A classroom at Hudson County’s new High Tech High School — All photos by Kate Glicksberg/Courtesy: RSC Architects
By Joshua Burd
With the new academic year underway, Hudson County and a team of design and construction firms have unveiled a new state-of-the-art, $150 million technical school in Secaucus.
A team including RSC Architects, DMR Architects, MAST Construction Services and Terminal Construction Corp. designed and built Hudson County’s new High Tech High School, which will serve nearly 2,000 students. Spanning 350,000 square feet on 20 acres, the vocational magnet school has debuted 70 classrooms and specialty spaces, such as a fabrication lab, a black-box theater and a TV production studio, among other facilities.
The team worked on behalf of the Hudson County Improvement Authority, which managed the design and construction process for Hudson County Schools of Technology, or HCST.
“The Frank J. Gargiulo Campus will quickly become the gold standard for technical high schools across the country,” said Amy Lin-Rodriguez, acting superintendent of HCST. “Our design team, working collaboratively with our educators, have created something truly revolutionary. I know that it will serve our students and staff with the resources to drive learning to the next level.”
The High Tech High School in Secaucus replaces a former aging, undersized North Bergen campus, according to a news release. The new facility was designed to meet the Leadership in Energy and Environmental Design scale’s rigorous gold standards and requirements for sustainability, with features such as water-efficient landscaping, geothermal heating, a green roof and wind turbines to reduce greenhouse gases and wastewater emissions.
The campus incorporates four academies of vocational education: culinary arts, design and fabrication, applied and environmental science and visual/tech and performing arts.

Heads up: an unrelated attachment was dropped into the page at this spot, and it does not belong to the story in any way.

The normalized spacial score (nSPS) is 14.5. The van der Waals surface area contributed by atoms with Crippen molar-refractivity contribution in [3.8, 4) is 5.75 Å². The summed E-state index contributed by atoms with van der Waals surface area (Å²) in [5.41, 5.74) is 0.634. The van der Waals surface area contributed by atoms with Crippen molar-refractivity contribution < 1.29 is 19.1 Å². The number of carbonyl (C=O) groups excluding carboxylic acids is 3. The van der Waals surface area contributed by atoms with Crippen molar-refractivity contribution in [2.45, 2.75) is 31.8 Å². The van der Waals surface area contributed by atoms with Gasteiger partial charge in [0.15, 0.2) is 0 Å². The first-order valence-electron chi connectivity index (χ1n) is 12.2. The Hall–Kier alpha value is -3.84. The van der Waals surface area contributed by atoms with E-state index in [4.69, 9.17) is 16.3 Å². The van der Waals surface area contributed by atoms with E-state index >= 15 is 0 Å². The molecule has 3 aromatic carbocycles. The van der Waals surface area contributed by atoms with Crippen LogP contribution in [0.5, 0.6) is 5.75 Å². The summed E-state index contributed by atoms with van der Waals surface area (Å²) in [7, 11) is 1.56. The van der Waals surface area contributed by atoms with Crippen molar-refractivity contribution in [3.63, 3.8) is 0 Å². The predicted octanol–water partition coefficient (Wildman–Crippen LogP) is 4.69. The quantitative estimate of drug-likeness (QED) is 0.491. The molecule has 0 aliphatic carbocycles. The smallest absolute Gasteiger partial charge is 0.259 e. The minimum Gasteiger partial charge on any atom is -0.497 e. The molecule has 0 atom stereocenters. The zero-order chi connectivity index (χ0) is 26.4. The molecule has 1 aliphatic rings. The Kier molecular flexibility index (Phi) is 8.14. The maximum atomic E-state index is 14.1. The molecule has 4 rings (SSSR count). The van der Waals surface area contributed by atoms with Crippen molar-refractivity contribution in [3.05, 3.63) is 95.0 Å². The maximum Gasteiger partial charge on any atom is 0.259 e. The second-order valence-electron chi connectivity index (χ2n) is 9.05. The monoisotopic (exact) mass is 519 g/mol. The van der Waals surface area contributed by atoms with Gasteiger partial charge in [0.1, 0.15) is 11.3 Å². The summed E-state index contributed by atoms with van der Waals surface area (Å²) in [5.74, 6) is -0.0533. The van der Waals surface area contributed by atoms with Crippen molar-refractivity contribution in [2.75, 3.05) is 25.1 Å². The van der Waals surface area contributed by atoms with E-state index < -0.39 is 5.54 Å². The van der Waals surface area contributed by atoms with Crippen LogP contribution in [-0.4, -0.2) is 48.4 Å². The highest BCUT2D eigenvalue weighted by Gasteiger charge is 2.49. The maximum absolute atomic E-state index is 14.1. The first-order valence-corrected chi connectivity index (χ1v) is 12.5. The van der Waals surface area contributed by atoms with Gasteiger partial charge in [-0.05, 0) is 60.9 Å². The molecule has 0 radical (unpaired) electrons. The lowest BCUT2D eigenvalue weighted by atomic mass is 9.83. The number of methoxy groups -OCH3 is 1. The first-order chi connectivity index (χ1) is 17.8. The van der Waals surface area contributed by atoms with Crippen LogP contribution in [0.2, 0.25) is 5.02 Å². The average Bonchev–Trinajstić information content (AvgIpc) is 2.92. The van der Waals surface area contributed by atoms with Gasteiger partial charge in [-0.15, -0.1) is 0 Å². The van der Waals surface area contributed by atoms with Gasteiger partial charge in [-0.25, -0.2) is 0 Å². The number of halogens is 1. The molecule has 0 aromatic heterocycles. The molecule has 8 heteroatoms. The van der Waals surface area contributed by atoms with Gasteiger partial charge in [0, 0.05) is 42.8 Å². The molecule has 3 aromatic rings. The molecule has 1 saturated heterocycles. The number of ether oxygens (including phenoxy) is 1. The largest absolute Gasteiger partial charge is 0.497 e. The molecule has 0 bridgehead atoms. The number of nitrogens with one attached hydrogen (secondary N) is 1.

“Education trends are leaning more towards project-based learning to teach students ‘real world’ lessons, as opposed to sitting behind desks in a classroom,” said John P. Capazzi, president of RSC Architects, the project’s design bridging architect.
Among the new features, the fabrication lab is meant to help students explore spatial ideas through model building, while other spaces include a 120-seat black box theater and a 325-seat performing arts auditorium, the news release said. The school also has 80-inch interactive monitors to replace and enhance standard chalkboard learning, plus a TV production studio with a functioning control room and a hydroponic rooftop garden where students will grow food to be used in the culinary kitchen lab.
The project was conceived more than 10 years ago by HCST and RSC Architects, according to a news release. The Hudson County Improvement Authority, or HCIA, managed the final design and construction, using a design-build method to ensure a streamlined process.
The team then retained Terminal Construction Corp. as the contractor and DMR Architects as the architect of record. Mast Construction Services Inc. was engaged as the owner’s representative and construction manager to oversee the day-to-day activities.
“The new High Tech High School will be a model for other districts seeking to be more progressive with their curriculums and preparedness of students for real-life success,” said Lloyd Rosenberg, CEO and president of DMR Architects.